Hirosada, Ichikawa Ebizo V as the Ghost of Natora

Konishi Hirosada (ca 1810 - 1864) Ichikawa Ebiso V as the Ghost of Natora, 1849. Deluxe chuban triptych.

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This exceptional print is one of Hirosada’s finest, deluxe triptychs of this period. The whole composition excels but the ghost of Natora on the right-hand sheet is a tremendous explosion of drawing, colour, applied metals, pattern and design. The plot of the play from  which this is drawn, Hana Kurabe Ise Monogatari  is lost, as is the case with so many Kamigata (Osaka region) plays.

The central character seen in the left-hand sheet is that of Jitsukawa Enzaburo as Ono no Takamura. Takamura is a great character from Japanese myth, based on a nobleman, scholar, poet, and government official who lived in the first half of the 9th century. Near the temple Rokudochinno-ji in Kyōto, there is a spot where the boundary between the world of the dead and the world of the living can be crossed. Takamura knew of this, and discovered a way to travel freely between the world of the dead and the world of the living. He would enter the underworld every night by climbing down a well located in the garden of Rokudochinno-ji, and return every morning by climbing out of a well located in the temple Sagano Fukusei-ji.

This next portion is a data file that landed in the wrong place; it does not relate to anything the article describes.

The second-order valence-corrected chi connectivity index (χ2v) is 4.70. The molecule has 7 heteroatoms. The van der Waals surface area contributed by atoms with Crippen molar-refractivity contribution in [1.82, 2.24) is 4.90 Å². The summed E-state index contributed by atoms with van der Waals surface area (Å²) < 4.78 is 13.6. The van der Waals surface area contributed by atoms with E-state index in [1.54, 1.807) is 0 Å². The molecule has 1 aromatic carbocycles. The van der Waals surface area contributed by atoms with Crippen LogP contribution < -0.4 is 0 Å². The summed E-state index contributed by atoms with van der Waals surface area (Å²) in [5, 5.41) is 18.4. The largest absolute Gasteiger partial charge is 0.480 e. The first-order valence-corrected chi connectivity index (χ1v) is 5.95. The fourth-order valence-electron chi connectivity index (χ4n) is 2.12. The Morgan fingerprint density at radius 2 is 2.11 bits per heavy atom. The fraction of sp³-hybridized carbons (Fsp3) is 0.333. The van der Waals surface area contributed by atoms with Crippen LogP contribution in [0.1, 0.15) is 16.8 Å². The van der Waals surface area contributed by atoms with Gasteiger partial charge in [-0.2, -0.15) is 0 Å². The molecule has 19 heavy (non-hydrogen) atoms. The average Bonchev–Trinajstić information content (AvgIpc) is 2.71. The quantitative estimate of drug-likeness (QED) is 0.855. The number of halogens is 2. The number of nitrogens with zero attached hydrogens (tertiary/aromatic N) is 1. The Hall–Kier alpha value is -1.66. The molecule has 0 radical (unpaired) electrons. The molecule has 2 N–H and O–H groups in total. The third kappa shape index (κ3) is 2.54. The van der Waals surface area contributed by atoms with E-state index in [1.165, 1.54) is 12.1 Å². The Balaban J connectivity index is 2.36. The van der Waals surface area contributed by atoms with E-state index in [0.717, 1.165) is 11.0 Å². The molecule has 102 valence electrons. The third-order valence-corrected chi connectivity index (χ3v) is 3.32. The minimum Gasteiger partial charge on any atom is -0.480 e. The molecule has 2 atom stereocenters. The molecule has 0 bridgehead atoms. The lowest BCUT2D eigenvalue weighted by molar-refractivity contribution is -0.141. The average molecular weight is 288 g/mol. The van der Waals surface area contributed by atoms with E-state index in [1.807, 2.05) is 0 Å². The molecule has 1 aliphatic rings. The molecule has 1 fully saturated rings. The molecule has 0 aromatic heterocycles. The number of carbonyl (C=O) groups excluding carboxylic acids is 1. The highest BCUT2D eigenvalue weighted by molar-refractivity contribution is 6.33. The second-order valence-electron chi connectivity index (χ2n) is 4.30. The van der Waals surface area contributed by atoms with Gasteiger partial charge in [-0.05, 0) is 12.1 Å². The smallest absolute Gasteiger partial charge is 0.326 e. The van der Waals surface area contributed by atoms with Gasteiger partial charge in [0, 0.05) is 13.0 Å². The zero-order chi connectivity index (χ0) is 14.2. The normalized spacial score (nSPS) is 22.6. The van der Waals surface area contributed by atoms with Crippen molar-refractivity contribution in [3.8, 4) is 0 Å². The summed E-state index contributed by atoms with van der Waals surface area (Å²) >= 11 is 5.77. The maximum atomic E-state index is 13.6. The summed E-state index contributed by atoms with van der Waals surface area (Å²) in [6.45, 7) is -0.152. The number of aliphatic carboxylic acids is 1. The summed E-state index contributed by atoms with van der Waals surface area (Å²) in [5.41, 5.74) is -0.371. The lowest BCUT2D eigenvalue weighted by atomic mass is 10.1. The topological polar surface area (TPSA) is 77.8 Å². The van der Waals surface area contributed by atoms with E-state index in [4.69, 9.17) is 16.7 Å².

The play is probably based on a legend  about a nobleman who fell very ill and died soon after. His soul crossed the Sanzu River to be judged. When he reached the court of King Enma, a familiar voice spoke up from the darkness and said, “I know this soul. In life, he served as an imperial minister, and was a noble and virtuous man. Please trust my judgment and return him to life.”

When  he raised his head, he saw that the voice belonged to Ono no Takamura serving as one of Enma’s councillors. Enma ordered his guards to return Yoshimi to the world of the living. Kataoka Ichizo plays the central character, Kajaku Saburo.

The triptych is superbly luxurious, wonderfully printed. The ghost of Natora on the right is a minor masterpiece; the other figures crackle with metallic inks, embossing and burnishing. A truly splendid piece. The three sheets are joined to original Japanese album backing. The sheets are more or less full size with some margin showing and some slight trimming to internal joints. Condition overall is excellent with some oxidation to the metallics; impression and colour over all are outstanding. I know of one other copy only in the Philadelphia Museum of Art.

53.5 x 25 cm.